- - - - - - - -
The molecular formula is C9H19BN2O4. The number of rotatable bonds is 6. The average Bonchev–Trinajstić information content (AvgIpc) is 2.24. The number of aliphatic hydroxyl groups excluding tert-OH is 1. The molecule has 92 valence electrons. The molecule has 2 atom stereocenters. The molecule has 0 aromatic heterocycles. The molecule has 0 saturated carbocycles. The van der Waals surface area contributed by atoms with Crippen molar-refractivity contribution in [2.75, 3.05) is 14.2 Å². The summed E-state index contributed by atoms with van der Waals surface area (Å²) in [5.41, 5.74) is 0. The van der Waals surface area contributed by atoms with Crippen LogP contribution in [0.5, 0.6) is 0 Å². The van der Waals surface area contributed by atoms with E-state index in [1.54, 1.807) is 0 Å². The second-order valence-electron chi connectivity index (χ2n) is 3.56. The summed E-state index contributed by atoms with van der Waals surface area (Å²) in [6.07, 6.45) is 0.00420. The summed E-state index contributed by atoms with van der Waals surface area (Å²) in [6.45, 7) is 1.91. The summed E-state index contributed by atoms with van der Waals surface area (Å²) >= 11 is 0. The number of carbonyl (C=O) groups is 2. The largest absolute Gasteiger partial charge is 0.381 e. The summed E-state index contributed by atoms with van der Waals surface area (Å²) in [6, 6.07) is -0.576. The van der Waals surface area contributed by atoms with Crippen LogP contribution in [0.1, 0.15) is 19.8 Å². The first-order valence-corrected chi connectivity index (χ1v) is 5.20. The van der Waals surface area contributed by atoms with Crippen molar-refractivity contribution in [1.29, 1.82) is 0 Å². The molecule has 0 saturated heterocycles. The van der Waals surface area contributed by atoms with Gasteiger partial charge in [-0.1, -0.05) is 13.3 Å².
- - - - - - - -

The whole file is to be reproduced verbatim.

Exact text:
The molecular formula is C9H19BN2O4. The number of rotatable bonds is 6. The average Bonchev–Trinajstić information content (AvgIpc) is 2.24. The number of aliphatic hydroxyl groups excluding tert-OH is 1. The molecule has 92 valence electrons. The molecule has 2 atom stereocenters. The molecule has 0 aromatic heterocycles. The molecule has 0 saturated carbocycles. The van der Waals surface area contributed by atoms with Crippen molar-refractivity contribution in [2.75, 3.05) is 14.2 Å². The summed E-state index contributed by atoms with van der Waals surface area (Å²) in [5.41, 5.74) is 0. The van der Waals surface area contributed by atoms with Crippen LogP contribution in [0.5, 0.6) is 0 Å². The van der Waals surface area contributed by atoms with E-state index in [1.54, 1.807) is 0 Å². The second-order valence-electron chi connectivity index (χ2n) is 3.56. The summed E-state index contributed by atoms with van der Waals surface area (Å²) in [6.07, 6.45) is 0.00420. The summed E-state index contributed by atoms with van der Waals surface area (Å²) in [6.45, 7) is 1.91. The summed E-state index contributed by atoms with van der Waals surface area (Å²) >= 11 is 0. The number of carbonyl (C=O) groups is 2. The largest absolute Gasteiger partial charge is 0.381 e. The summed E-state index contributed by atoms with van der Waals surface area (Å²) in [6, 6.07) is -0.576. The van der Waals surface area contributed by atoms with Crippen LogP contribution in [0.1, 0.15) is 19.8 Å². The first-order valence-corrected chi connectivity index (χ1v) is 5.20. The van der Waals surface area contributed by atoms with Crippen molar-refractivity contribution in [1.29, 1.82) is 0 Å². The molecule has 0 saturated heterocycles. The van der Waals surface area contributed by atoms with Gasteiger partial charge in [-0.1, -0.05) is 13.3 Å².